Monday, March 17, 2008
  man, i am going to be one grumpy/outspoken old lady

see, when i moved to florida, i was a real sweet girl. so they say.

fast-forward seven years. i'm now hardened and mean. well, not really. but my tolerance for bullshit is seriously, seriously lower than it used to be.

and i know where it started, and where it ended: my old office. the one where i first got a job when i moved here.

how do i know i had a tolerance for bullshit when i started there?

well, they all hated me there, from day one, for absolutely no reason... i was fresh off the bus (well, fresh outta the volkswagon fox) from wisconsin. and i took it personally, blamed it on myself. which is really funny, because i think nowadays if i got some cold-ass attitude from the entire office clique (save for one sweet girl named stephanie)... seriously, the room got quiet when i walked in, and they would just look at me... if the same thing happened now, i'd probably have a very different outlook on the whole thing. back then, it took me years to realize that the one girl probably was harboring a great deal of self-loathing due to a hugely disproportionate ass-to-rest-of-body ratio and therefore was taking it out on the world around her. (no, seriously. the thing was like its own entity. we were all mesmerized as it walked around the office, seemingly by itself. the ass got water and caramel frappuccinos. the ass made copies. seriously, whoa.) they all came around to me eventually, except for the butt girl, which is probably because i have no ass, and therefore she cannot relate to me at all... so hey, i guess it wasn't me.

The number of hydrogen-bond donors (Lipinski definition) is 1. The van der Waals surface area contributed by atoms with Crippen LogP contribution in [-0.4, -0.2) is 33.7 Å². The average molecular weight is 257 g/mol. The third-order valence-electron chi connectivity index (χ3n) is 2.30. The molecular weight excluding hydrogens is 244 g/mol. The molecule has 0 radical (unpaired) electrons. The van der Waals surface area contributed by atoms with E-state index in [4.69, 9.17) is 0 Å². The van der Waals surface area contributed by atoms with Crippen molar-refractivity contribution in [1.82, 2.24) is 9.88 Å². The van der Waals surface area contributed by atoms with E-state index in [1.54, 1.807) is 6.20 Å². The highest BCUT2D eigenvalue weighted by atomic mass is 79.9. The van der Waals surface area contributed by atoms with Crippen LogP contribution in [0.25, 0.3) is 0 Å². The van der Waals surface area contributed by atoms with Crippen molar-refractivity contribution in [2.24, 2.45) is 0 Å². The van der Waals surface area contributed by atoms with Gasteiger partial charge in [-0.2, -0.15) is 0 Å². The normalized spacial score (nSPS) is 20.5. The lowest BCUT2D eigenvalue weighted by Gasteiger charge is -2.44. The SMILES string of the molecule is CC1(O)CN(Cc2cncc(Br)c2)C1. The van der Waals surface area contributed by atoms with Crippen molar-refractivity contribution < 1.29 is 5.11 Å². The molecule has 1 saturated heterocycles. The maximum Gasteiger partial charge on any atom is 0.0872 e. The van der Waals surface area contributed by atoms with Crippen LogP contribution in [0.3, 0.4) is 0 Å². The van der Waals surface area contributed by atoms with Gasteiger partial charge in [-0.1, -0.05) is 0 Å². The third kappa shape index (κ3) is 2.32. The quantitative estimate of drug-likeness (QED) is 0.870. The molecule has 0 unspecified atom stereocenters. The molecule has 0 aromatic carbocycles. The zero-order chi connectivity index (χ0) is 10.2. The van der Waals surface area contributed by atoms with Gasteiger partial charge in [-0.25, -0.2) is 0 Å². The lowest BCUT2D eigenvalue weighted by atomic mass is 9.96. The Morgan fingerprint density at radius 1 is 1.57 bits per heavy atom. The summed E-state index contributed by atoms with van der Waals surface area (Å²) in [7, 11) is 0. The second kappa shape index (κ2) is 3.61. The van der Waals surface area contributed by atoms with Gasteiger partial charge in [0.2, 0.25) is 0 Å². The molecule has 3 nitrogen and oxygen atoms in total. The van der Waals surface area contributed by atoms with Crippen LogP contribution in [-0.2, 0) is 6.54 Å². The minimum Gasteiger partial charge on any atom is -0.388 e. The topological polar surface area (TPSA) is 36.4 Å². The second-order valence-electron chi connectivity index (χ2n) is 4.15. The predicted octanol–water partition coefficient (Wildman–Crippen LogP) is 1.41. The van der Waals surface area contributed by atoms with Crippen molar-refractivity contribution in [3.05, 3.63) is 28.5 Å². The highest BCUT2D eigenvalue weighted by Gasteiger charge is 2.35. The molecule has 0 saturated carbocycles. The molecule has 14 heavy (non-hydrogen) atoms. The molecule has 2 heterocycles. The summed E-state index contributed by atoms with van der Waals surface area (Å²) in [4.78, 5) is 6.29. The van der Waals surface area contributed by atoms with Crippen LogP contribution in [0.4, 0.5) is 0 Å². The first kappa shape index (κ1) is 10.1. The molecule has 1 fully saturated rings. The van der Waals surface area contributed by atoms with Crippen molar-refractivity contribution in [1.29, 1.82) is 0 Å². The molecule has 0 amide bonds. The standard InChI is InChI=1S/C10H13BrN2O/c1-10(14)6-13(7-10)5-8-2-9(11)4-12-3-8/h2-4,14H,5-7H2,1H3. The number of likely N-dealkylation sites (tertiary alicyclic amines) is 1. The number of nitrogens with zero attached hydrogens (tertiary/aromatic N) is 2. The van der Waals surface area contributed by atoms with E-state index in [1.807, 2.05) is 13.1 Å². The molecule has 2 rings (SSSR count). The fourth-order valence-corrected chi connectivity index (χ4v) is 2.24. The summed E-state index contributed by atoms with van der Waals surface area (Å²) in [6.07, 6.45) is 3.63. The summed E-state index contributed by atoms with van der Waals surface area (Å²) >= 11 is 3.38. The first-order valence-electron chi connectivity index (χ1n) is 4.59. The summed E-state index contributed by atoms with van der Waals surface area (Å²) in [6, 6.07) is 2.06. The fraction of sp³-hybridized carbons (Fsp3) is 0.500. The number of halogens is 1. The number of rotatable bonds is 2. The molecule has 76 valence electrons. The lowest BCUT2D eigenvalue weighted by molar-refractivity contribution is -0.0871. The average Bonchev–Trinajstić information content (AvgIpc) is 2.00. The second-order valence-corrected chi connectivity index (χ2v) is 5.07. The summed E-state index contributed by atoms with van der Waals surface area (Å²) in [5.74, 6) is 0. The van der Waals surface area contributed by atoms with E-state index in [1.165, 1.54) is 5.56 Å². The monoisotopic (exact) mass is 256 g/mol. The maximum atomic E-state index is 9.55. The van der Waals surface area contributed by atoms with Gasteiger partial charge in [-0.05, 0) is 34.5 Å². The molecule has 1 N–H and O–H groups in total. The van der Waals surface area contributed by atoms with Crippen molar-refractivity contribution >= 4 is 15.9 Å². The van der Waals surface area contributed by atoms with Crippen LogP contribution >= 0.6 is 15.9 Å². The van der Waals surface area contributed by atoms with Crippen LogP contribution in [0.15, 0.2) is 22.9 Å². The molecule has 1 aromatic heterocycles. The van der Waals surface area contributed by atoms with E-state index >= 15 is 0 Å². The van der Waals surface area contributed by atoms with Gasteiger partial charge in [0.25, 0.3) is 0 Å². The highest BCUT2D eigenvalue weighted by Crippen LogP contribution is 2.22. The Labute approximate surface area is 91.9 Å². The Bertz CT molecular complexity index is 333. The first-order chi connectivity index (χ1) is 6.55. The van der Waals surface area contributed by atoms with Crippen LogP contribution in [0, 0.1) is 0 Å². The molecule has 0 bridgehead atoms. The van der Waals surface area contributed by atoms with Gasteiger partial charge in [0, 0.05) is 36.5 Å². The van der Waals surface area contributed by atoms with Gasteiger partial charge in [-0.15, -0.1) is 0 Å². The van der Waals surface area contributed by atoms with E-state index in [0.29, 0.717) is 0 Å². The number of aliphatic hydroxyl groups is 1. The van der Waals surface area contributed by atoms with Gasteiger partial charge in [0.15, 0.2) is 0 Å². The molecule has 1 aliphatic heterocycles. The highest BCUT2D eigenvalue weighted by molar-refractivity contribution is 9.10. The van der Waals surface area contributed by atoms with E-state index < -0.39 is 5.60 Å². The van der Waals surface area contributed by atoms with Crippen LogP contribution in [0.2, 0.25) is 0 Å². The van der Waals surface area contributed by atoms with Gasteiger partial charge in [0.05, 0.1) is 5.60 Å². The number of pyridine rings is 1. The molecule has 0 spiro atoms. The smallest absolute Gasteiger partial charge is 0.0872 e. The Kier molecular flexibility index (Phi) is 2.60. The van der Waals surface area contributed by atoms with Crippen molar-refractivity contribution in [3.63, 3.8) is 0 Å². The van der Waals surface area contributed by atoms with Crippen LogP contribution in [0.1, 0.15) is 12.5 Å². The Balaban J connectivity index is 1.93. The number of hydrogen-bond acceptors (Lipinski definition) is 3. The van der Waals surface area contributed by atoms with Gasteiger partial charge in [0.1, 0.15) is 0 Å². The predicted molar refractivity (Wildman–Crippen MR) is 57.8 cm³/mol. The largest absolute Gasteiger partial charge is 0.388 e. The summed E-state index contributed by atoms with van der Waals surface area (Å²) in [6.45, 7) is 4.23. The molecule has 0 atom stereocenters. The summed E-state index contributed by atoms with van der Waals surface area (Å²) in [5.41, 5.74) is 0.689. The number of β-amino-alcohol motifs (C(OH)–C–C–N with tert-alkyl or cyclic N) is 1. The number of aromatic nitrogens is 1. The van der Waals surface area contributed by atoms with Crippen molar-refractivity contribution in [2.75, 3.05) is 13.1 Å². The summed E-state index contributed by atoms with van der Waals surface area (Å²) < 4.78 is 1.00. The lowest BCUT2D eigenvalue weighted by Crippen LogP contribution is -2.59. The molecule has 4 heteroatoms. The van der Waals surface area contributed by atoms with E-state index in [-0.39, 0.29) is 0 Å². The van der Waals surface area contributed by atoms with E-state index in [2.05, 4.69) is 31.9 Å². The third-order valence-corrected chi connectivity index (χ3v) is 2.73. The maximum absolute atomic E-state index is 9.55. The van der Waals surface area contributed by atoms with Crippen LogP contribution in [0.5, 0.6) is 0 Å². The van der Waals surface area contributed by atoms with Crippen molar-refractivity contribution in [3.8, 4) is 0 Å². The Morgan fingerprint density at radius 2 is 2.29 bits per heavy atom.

now, how do i know that i changed while i was working there? they told me as much. i think of this fairly often since i now live basically two houses away from my old boss's old house, where i used to drop off files on a regular basis. i'd give her files, she'd give me tofutti cuties, mmm.

i had to train this chick. she was old and didn't catch on very quickly. that part was okay. she kept messing up. that part was okay too. it affected my job. that part wasn't so okay, but i was being patient. i made her little cheat-sheets. "before you do THIS, check the sheet to make sure you're following the steps i laid out for you, okay?" yet, i'd call other offices to do my job and find out she had done things that had messed things up for me, sometimes badly. this is a legal job, so it's not like this was all okay stuff to mess up. and one day, after i had told her and told her how to do things, she messed something of mine up again, and i happened to be in the throes of really bad pms (i plead the P), and went over to her desk after i got off the phone.

"did you use the sheet when you called them?"